British Citizenship: The Citizenship Ceremony
If an individual is over 18 and has made a successful application to become a British citizen, they will be required to attend a citizenship ceremony. The individual is required to attend a ceremony by law.
Background to Citizenship Ceremonies
Citizenship ceremonies were introduced in 2004 and are arranged by local authorities. They first came into force on 1 January 2004. The first ever citizenship ceremony took place on 26 February 2004 at Brent Town Hall.
The citizenship ceremony requirement was introduced by the Nationality, Immigration and Asylum Act 2002 which amended the British Nationality Act 1981.
“It is symptomatic of the low-key and bureaucratic approach which the UK has adopted to the acquisition of British citizenship that, unlike the position in many other countries, there are no arrangements for any kind of public act to mark becoming a British citizen. The use of citizenship ceremonies is well established in Australia, Canada and the United States and is becoming increasingly common in European countries. There is evidence to suggest that these ceremonies can have an important impact on promoting the value of naturalisation and that immigrant groups welcome them.
The Government plans to address this by making provision in the forthcoming legislation for a citizenship ceremony to be held as an integral part of the naturalisation/registration process. This will give added significance to acquiring citizenship and provide an occasion at which individuals and their families and friends can mark the acquisition of citizenship. It also offers an opportunity for the State, and the local community, to welcome formally its new citizens.”.
How To Arrange A Citizenship Ceremony
Those wishing to arrange a ceremony will need to contact their local authority to find out when and where a ceremony can be arranged. A list of register offices can be found: here.
Around 110,000 apply to become British citizens each year and all local authorities hold regular ceremonies.
An invitation will be received from the Home Office, confirming the application is approved and confirming that in order to complete the process there is a requirement to attend a citizenship ceremony. The ceremony must be booked within 3 months.
Local authorities organise citizenship ceremonies. The cost is usually £80 for a group ceremony and individuals can take up to 2 guests. The £80 cost is included in the application payment for the nationality application.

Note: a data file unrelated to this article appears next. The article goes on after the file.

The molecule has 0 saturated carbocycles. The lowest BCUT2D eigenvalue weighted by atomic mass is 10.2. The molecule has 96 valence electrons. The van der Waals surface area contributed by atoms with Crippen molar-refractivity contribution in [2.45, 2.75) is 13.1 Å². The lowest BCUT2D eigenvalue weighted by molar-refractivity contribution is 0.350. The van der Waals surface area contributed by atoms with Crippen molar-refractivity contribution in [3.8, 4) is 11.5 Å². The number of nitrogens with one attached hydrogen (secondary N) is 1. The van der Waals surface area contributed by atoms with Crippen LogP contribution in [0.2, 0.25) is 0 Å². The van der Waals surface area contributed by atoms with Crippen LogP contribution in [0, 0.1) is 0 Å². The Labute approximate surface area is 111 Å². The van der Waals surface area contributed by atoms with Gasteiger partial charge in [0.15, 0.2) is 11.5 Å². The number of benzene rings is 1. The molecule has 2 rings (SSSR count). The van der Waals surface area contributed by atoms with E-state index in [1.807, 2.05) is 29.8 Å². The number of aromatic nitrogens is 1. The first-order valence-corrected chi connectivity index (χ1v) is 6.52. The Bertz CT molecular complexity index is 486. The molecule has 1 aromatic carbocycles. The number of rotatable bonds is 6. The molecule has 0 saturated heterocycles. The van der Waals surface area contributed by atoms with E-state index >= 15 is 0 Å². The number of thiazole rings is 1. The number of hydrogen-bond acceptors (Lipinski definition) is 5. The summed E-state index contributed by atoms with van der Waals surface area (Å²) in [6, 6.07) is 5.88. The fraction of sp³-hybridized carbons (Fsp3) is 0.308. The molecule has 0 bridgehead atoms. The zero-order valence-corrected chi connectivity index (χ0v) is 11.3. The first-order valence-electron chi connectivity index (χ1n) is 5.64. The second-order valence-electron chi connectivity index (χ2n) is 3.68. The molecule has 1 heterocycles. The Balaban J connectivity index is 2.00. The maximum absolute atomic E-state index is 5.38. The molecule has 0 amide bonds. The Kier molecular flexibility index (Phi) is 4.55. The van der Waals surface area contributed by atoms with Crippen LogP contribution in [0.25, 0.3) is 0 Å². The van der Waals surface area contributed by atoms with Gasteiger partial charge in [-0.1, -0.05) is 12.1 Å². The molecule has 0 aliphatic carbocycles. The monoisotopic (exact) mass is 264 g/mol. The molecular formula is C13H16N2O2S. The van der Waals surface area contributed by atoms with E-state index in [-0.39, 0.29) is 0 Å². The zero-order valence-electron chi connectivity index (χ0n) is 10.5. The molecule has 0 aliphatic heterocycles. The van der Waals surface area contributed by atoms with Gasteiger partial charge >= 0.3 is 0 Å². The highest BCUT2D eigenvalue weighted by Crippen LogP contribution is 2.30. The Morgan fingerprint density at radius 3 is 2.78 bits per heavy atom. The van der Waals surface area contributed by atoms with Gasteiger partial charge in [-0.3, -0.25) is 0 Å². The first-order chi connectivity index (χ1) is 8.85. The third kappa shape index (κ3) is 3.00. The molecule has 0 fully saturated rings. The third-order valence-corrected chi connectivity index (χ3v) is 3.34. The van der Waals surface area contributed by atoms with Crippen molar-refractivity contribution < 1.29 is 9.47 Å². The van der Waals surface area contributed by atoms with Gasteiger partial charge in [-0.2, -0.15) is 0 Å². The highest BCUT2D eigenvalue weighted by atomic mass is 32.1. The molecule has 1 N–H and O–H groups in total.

Private ceremonies can be booked and paid for, but the cost will be more and will depend on the day of the week you are attending.
When attending a ceremony the attendee will need to take their Home Office invitation letter and original photographic identification.
What Happens During A Citizenship Ceremony
During the ceremony, new citizens will be required to pledge an oath of allegiance or affirmation if preferred and a pledge. This means an individual will promise to respect the rights, freedoms and laws of UK. Cards are provided with full details of what to say.
During the ceremony, the attendees will be presented with a certificate of British citizenship.
Who Does Not Need To Attend A Citizenship Ceremony?
If the individual is not living in the UK, they can ask the Embassy or Consulate to arrange a citizenship ceremony.
An individual does not need to attend a ceremony if they are registering to become one of the following:
- British overseas territories citizen
- British overseas citizen
- British subject
They will still make an oath or affirmation of allegiance.
If an individual becomes a British citizen under the Windrush scheme, they can decide if they would like to attend a ceremony and there is no fee payable.
Recently the House of Lords Select Committee on Citizenship and Civic Engagement published a report in 2018, recognising that Government still valued the ceremonies. The Government gave evidence stating: “We also view the citizenship ceremony as an important part of the process of becoming a British citizen. It allows a successful applicant to commit their loyalty to their new country, often in front of family and friends.”
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